[Viewpoint] A realistic path to reunificationFormer U.S. President Jimmy Carter returned from his recent trip to North Korea with a message from Kim Jong-il. The North Korean leader said he wants an inter-Korean summit and urged Seoul to provide his country with food aid. His message has been ignored by policy makers in Seoul and Washington.
There are two reasons why Kim’s request for an inter-Korean summit was rebuffed. First, North Korea has refused to apologize for a series of provocations last year, including the tragic sinking of the Cheonan warship. Seoul cannot believe that Pyongyang is truly sincere about making amends with the South until this apology is made.
Secondly, Seoul does not want to deal with the North through third party actors such as former President Carter. While it appears Carter wishes to promote dialogue between the North and South, Seoul does not believe in talk for talk’s sake. Rather, the Blue House has continuously demanded a substantial change in Pyongyang’s attitude of aggression before both sides meet at the negotiation table.
Whenever the North-South relationship hits a deadlock, self-proclaimed peacemakers always appear out of the blue to propose what they consider clever solutions to the peninsula’s problems. However, these peacemakers rarely try to get to the root of the problem and would rather tackle superficial issues like the immediate resumption of food aid.
How can we expect substantial change from Pyongyang if we forget its past offenses so easily? Seoul must counter these peacemakers’ offers with realistic blueprints for concrete objectives that can be carried out one by one.
If North and South Korea are to one day be reunited, we should work toward shared human rights values and welfare. In order to accomplish that goal, Seoul must take the initiative to push Pyongyang toward adopting a liberal democratic political system and a market economy.
I believe that a Seoul-led reunification plan would include four phases. The first phase involves the present two states and two divergent political and economic systems. The second phase will feature the emergence of an open and reformist regime in the North. The third phase will involve integrating the new political and economic systems in the North with the South. While in the last phase, both countries will be reunited under a liberal democratic and open market system.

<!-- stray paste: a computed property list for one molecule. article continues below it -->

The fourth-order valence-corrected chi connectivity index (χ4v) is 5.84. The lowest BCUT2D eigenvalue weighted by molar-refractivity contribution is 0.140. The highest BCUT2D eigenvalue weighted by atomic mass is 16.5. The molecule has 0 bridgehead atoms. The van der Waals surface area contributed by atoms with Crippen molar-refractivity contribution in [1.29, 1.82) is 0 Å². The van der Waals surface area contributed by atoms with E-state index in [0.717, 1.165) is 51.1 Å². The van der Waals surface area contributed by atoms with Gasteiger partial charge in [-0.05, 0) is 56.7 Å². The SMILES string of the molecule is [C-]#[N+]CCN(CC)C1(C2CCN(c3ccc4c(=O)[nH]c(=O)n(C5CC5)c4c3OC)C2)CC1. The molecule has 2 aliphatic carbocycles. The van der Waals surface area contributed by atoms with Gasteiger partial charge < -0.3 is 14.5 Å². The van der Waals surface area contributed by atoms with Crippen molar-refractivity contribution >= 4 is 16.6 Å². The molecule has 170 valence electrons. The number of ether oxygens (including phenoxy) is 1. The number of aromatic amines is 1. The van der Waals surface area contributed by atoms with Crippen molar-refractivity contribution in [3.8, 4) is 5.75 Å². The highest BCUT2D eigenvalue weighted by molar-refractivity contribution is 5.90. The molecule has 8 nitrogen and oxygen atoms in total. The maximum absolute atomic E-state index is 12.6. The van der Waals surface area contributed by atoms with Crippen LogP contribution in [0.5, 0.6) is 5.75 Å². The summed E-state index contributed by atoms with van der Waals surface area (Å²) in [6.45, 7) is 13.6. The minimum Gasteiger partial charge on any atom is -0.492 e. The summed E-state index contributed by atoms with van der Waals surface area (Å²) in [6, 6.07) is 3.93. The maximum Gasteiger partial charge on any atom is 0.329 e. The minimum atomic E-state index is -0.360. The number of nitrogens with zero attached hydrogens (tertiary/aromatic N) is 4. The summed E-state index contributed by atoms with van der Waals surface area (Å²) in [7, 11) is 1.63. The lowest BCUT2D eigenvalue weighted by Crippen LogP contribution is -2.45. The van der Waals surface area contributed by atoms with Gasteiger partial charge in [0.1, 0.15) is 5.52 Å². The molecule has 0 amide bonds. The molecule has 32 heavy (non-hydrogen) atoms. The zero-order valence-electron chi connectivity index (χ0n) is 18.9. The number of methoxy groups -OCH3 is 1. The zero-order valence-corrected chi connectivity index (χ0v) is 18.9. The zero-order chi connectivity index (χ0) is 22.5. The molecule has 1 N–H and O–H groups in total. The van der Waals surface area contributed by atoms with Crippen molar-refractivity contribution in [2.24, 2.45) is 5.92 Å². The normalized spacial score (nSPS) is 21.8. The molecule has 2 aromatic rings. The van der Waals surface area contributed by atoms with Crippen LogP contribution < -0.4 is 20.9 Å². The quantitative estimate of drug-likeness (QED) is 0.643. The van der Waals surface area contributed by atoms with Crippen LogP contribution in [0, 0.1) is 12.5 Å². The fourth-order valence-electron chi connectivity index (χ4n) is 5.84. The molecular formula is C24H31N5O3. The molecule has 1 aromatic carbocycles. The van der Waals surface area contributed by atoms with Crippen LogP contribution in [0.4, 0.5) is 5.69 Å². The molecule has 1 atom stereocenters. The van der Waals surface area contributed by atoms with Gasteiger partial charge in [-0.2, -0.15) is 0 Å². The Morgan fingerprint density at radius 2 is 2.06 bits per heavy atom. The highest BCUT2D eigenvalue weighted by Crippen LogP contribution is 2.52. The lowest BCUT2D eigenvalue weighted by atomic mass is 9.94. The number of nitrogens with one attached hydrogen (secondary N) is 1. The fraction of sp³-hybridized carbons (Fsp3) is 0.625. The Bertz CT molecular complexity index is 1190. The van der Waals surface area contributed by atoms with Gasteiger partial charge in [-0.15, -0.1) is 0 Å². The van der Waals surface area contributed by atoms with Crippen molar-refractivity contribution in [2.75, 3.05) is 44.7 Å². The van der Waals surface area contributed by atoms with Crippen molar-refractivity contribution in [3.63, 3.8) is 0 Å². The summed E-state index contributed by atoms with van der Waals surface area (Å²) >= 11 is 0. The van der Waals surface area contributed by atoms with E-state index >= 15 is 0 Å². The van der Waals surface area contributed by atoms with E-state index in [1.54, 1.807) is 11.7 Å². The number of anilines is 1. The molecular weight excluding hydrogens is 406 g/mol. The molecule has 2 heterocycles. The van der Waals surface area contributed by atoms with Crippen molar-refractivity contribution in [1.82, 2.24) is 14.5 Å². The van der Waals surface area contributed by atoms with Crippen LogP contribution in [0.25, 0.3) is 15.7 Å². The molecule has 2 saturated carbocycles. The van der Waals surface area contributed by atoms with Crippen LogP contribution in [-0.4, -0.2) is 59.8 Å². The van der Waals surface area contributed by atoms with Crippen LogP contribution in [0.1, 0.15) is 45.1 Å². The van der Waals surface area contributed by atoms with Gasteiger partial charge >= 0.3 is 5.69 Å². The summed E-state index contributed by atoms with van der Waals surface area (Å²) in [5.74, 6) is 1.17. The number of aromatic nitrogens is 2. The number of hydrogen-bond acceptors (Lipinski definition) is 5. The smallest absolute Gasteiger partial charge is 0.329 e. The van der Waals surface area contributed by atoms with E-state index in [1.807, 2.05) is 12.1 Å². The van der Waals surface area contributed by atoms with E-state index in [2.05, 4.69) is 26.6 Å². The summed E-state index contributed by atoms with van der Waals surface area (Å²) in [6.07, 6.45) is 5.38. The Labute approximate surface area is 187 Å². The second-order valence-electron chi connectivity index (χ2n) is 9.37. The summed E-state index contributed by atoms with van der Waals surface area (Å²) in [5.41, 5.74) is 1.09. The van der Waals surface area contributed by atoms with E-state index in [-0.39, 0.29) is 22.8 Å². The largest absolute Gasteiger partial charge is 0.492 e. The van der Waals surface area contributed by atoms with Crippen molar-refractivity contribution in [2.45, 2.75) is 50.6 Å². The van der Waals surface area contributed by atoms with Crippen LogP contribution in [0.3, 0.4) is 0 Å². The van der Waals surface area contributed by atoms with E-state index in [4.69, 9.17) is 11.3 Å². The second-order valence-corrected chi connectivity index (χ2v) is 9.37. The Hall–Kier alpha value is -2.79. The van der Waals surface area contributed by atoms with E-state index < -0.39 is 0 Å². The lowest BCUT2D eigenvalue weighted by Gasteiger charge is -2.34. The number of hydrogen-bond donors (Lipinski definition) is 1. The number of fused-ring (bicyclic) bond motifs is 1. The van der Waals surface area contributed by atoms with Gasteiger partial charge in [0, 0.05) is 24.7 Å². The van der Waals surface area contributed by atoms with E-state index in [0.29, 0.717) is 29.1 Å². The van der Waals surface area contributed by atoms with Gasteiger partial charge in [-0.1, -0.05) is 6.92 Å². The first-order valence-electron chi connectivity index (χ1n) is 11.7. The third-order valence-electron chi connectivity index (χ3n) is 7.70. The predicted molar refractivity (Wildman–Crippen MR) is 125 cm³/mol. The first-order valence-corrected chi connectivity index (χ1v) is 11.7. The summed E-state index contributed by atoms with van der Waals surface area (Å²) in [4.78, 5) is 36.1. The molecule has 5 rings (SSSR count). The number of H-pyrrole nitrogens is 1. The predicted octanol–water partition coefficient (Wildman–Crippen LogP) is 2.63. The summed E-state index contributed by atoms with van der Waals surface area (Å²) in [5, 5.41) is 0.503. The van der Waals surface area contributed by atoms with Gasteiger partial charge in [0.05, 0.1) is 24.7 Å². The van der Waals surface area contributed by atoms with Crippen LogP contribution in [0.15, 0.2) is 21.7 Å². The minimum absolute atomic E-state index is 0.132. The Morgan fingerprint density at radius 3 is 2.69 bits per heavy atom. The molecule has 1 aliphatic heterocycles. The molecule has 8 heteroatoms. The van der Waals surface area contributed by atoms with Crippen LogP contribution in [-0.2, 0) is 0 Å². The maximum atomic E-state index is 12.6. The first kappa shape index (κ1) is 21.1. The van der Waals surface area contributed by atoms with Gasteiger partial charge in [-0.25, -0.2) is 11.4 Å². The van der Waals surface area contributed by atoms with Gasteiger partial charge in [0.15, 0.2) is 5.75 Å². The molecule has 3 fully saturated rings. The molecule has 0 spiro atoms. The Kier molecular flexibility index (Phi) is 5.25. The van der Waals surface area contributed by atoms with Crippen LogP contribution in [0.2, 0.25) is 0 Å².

It is difficult to predict how long these four phases will take. As we have seen in Eastern Europe, nations can quickly go from socialist or communist systems to more democratic and market-oriented ones. On the other hand, North Korea might take the route of China and Vietnam and become open more gradually.
If North Korea refuses to open up, Seoul’s efforts to improve inter-Korean relations will naturally be limited. A meaningful reunification process can only be initiated once a reformist regime takes power in the North.
But government insiders say the Blue House already has a detailed plan to encourage the government in the North should a power vacuum occur.
The most important stage of the North-South reunification process will be the third one, when the governments and economies of the two countries are integrated. This will be an exciting period for entrepreneurs in the South who will be able to fully access the natural and human resources of the North for the first time.
If a friendly regime comes into power in the North, the reunification process would be much simpler and cheaper than if a closed government continues to rule. If Pyongyang takes the initiative to provide its citizens with a proper safety net and human rights protections, integration with the South will be smooth.
We must remember that reunification will not simply come about through increased dialogue between the two countries. The North and South have been at war for over 60 years and there is much shared history to be resolved. South Koreans cannot forget the deaths of the Cheonan sailors or the soldiers and civilians on Yeonpyeong Island at the hands of North Korean soldiers. Furthermore, there are long-standing issues of abduction and past aggressions to be resolved.
Yet, if the Blue House shows that it is determined to bring about reunification through a realistic and detailed plan, South Koreans will support improving relations with Pyongyang. There is much work to be done and President Lee Myung-bak and the National Assembly should lead the way. Historically, unification has always been completed through the efforts of insightful and determined leaders.
*The writer is the director of the North Korean Research Center at the Korea Institute for National Unification.
By Choi Jin-wook